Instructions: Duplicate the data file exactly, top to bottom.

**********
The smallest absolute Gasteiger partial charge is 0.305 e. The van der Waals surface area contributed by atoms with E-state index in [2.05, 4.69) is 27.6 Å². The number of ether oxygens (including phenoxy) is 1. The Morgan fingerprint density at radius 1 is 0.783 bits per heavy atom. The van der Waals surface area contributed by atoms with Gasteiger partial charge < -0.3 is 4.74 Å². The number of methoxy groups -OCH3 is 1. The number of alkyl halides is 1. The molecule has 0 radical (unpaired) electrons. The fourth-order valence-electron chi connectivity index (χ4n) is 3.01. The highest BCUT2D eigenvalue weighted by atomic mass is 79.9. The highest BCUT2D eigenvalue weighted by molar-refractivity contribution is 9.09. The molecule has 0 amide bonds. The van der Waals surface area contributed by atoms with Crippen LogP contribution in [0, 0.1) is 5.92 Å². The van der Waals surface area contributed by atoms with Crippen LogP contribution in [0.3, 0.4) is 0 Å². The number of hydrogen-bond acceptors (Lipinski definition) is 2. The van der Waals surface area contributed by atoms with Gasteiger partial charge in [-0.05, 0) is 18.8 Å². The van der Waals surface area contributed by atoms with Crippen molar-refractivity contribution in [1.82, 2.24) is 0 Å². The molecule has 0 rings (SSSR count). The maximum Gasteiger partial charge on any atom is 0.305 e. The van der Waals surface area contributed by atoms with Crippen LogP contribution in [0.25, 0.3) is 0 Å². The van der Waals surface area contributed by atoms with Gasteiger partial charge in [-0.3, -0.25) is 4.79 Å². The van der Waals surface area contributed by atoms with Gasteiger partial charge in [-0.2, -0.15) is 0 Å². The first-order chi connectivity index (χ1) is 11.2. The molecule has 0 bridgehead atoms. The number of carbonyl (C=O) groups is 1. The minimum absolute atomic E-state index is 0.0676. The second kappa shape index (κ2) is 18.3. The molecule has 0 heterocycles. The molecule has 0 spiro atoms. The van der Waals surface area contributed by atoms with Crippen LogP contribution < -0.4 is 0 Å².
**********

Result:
The smallest absolute Gasteiger partial charge is 0.305 e. The van der Waals surface area contributed by atoms with E-state index in [2.05, 4.69) is 27.6 Å². The number of ether oxygens (including phenoxy) is 1. The Morgan fingerprint density at radius 1 is 0.783 bits per heavy atom. The van der Waals surface area contributed by atoms with Gasteiger partial charge < -0.3 is 4.74 Å². The number of methoxy groups -OCH3 is 1. The number of alkyl halides is 1. The molecule has 0 radical (unpaired) electrons. The fourth-order valence-electron chi connectivity index (χ4n) is 3.01. The highest BCUT2D eigenvalue weighted by atomic mass is 79.9. The highest BCUT2D eigenvalue weighted by molar-refractivity contribution is 9.09. The molecule has 0 amide bonds. The van der Waals surface area contributed by atoms with Crippen LogP contribution in [0, 0.1) is 5.92 Å². The van der Waals surface area contributed by atoms with Crippen LogP contribution in [0.3, 0.4) is 0 Å². The number of hydrogen-bond acceptors (Lipinski definition) is 2. The van der Waals surface area contributed by atoms with Gasteiger partial charge in [-0.05, 0) is 18.8 Å². The van der Waals surface area contributed by atoms with Crippen molar-refractivity contribution in [1.82, 2.24) is 0 Å². The molecule has 0 rings (SSSR count). The maximum Gasteiger partial charge on any atom is 0.305 e. The van der Waals surface area contributed by atoms with Crippen LogP contribution in [0.25, 0.3) is 0 Å². The van der Waals surface area contributed by atoms with Gasteiger partial charge in [-0.3, -0.25) is 4.79 Å². The van der Waals surface area contributed by atoms with Gasteiger partial charge in [-0.2, -0.15) is 0 Å². The first-order chi connectivity index (χ1) is 11.2. The molecule has 0 bridgehead atoms. The number of carbonyl (C=O) groups is 1. The minimum absolute atomic E-state index is 0.0676. The second kappa shape index (κ2) is 18.3. The molecule has 0 heterocycles. The molecule has 0 spiro atoms. The van der Waals surface area contributed by atoms with Crippen LogP contribution < -0.4 is 0 Å².